// of the file again, so seek to start of file
    file.seekg(0, ios_base::beg);

    // now (hopefully) everything should be OK

    > populate(unplayed_anagrams, word, file); //<- Everthing is fine to
    > here
    >


    john
    John Harrison, Mar 10, 2007
    #12
  13. Guest

    You are so absolutely the man. That solved it all. Thanks for the
    lesson. I'll take it to heart. lol such a simple solution. Thanks
    again.
    Raymond
    , Mar 10, 2007
    #13
  14. Jerry Coffin Guest

    In article <>,
    says...

    [ ... ]

    > while( !word_file.eof() );


    [ ... ]

    > while( !dict_file.eof() )


    I haven't looked through all your code, but these jumped out at first
    glance. For all practical purposes, a loop like this can never work
    correctly. whatever.eof() only returns true when you attempt to read
    from the file but you've _already_ read all the input. Usually, you need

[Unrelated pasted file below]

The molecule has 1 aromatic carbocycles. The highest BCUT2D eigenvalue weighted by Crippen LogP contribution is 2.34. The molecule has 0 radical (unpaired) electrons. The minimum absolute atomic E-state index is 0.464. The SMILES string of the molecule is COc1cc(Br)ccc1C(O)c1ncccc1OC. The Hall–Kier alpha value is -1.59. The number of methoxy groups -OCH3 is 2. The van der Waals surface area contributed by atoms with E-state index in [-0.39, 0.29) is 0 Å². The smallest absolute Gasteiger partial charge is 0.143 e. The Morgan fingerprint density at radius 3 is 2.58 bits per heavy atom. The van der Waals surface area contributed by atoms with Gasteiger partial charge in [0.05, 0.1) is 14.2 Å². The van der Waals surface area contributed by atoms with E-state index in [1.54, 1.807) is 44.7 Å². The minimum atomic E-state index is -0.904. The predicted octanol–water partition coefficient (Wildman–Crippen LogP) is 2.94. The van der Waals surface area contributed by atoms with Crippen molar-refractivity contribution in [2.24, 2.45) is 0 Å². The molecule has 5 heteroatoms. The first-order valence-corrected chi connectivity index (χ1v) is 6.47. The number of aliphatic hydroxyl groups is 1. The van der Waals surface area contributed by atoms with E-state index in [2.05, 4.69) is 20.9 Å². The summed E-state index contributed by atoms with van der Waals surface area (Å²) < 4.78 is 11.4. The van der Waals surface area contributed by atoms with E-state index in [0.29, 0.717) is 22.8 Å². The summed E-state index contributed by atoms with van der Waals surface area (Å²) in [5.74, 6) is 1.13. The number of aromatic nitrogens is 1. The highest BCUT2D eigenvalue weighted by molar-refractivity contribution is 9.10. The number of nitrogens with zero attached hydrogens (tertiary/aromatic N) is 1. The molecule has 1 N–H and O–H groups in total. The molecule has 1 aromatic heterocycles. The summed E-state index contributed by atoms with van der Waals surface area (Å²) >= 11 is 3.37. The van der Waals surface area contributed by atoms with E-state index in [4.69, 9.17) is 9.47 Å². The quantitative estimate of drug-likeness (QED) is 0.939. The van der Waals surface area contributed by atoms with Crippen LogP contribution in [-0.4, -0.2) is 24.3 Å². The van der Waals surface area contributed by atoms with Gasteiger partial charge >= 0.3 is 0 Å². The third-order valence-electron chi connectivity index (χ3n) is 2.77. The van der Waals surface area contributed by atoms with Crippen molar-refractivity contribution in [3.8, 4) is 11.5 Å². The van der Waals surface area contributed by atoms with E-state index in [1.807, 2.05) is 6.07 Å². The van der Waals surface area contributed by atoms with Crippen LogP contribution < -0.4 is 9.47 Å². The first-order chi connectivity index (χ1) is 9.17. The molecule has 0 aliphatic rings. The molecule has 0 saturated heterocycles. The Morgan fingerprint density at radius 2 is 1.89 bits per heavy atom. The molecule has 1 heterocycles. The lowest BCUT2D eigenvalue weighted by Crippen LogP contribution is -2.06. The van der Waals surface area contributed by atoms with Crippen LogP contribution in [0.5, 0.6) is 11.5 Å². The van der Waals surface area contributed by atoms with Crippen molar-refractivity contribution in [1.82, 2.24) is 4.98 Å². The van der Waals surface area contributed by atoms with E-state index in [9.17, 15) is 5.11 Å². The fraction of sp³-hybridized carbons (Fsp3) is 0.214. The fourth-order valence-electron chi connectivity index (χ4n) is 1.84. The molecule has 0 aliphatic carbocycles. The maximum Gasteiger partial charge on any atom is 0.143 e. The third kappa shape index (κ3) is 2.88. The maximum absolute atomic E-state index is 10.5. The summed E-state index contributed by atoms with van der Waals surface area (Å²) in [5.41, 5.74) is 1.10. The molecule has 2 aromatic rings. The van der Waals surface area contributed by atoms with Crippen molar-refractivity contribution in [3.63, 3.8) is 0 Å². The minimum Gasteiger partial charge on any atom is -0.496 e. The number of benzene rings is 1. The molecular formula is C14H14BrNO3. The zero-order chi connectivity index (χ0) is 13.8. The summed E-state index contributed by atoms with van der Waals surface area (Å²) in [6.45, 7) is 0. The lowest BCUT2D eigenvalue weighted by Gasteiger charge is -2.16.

to read the input, and check the return from that attempt to read, to
    see whether it encountered the end of the file or not. A typical
    (correct) loop would looks something like:

    while (getline(dict_file, line)) {
    cout << line << endl;
    temp_vector.push_back(line);
    ++ temp_size;
    }

    Since it looks like you have quite a few places that you read strings a
    line at a time, I'd consider writing a small proxy class that works that
    way:

    class line {
    std::string data;
    public:
    operator std::string() const { return data; }

    friend std::istream &operator>>(std::istream &is, line &l) {
    return std::getline(is, l.data);
    }
    };

    This allows you to read a line at a time using the normal stream
    extraction operator (>>). stream_iterators use insertion and extraction